Human Rights in Islamic Legal Shari'ah Perspective

The issue of human rights and the protection of them remain to be one of the major themes of political, philosophical and legal discourse.1 Instead of being comprehensively criticized, the idea of human rights retains considerable popularity and growing importance. A substantial body of opinions acknowledges that there are such things as human rights and advocates that they ought to have legal protection. This view has from time to time, received expression in the form of general declarations of human rights which persons are supposed to have.

However, in order to address the issue of human rights effectively, it requires both the rhetorical affirmation as well as the best means of actual protection. This paper attempt to substantiate the idea of protection of human rights which constitutes a natural corollary of the doctrine of constitutional government of Islam, and in fact the protection of human dignity is divinely ordained. Thus, Shari’ah, as James Dudley puts it, provides a basis for analysis of Islamic rights practice as it traditionally defines many aspects of Islamic criminal, property, and family law.2 Furthermore, it also attempts to describe the substance of Islamic human rights and their significance in the context of cultural relativism.

At the outset it needs to be mentioned that in the first place Islam is a belief system established fully upon al-Haqq, which is the Qur’anic term for right.3 In addition al-Haqq also denotes one of the God’s most beautiful names or of His qualities, the Qur’an, antonym of false, Islam, fait accompli, truth, justice,property, ownership, everlasting existence (God) , death and determination.4 The essential characteristics of human rights in Islam are that they constitute obligations connected with the Divine and derive their force from this connection.

Human rights, as Abdul Aziz Sa'id asserts, are parts of one whole, namely , a universal dialogue of a unity of being separated by time, environment and experience. The present global system, however, he argues, is dominated by a Western attitude of cultural superiority that views human rights in its own theological and ideological context. What is right for the West is right for others.

This Western moral and philosophical posture projects a parochial view of human rights exclusive of the cultural realities.5 What hinders the developments of a universal conception of human rights, according to Said, may be ascribed to the lack of agreement of the sources of human rights, the absence of a philosophical common core as well as uncertainty about the content of the doctrine of human rights.6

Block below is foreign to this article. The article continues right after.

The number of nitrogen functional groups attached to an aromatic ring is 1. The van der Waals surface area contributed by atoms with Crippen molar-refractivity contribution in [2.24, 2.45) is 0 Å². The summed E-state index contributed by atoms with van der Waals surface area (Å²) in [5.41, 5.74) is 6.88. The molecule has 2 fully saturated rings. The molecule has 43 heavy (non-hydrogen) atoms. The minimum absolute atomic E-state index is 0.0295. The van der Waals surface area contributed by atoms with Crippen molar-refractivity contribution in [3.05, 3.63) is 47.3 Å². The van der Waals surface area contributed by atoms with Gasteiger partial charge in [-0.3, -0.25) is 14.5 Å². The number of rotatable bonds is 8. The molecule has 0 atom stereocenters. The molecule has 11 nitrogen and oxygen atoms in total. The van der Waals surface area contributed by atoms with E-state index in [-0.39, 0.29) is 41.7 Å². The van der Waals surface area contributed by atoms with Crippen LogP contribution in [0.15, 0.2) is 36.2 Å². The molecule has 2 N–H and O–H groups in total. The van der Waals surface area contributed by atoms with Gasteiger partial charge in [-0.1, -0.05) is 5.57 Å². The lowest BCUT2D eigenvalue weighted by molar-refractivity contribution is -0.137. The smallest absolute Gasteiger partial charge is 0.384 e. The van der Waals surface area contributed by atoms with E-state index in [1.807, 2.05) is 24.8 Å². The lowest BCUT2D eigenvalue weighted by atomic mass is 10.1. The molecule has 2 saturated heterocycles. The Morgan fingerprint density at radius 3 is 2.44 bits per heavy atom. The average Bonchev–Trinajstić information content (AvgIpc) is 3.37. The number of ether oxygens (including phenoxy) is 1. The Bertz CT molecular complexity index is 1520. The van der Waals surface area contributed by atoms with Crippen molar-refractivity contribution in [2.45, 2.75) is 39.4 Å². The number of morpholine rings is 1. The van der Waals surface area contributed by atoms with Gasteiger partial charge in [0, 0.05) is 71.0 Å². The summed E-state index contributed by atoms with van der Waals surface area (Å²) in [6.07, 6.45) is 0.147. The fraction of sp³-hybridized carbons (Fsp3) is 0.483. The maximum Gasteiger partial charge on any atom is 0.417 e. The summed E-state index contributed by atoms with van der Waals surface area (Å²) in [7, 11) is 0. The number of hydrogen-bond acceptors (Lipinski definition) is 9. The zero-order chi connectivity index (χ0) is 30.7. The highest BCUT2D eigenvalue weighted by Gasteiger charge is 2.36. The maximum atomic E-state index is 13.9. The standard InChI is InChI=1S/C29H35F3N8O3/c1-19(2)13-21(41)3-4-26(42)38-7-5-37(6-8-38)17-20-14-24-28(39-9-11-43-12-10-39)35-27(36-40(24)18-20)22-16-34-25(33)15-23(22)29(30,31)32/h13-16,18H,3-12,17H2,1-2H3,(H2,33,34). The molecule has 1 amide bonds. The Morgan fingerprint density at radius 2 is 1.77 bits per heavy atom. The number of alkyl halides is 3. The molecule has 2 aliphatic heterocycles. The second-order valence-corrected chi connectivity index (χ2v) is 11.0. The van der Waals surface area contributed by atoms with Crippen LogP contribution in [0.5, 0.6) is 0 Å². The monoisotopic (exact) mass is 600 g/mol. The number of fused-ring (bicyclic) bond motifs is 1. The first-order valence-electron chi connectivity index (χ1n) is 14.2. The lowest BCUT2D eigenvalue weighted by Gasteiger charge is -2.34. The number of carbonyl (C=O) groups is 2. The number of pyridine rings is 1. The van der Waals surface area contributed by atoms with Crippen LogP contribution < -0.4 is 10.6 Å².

In fact, the very conception of the organization of society differs from one culture to another. The West emphasizes individualism, the philosophy which views the individual as autonomous and possessed of rights above and prior the society. The modern Western tradition posits freedom in order to avoid the outcome of a despotic system. On the other hand, some of the third World traditions place more emphasis on obligations, and individual is conceived as an integral part of greater whole of a “group” within which one’s role and status are defined.7

S.Prakash Sinha delineates three elements which reflect Western values in the current formulation of human rights namely, the individual, not the family, is the fundamental unit of the society; the primary basis for securing human existence in society is through rights, not duties; and the primary method for securing rights is through legalism in which rights are claimed and adjudicated upon, not reconciliation, repentance, or education.8 Thus, according to Donnelly, one of the key differences between the modern Western and the non-Western approaches to human dignity is that the Western human rights approach puts more emphasis on individualism.9

In view of the philosophical foundation on which the human rights are predicted and the selective use of them, the concept of human rights invites an intensive discussion among the intellectuals of different cultural affiliations. In the Muslim world many attempts have been made at individuals and organizational levels to determine and declare what an Islamic content of the concept of human rights should be.10 In other words, such attempts are to advocate that in Islam, it takes different approach to human rights.

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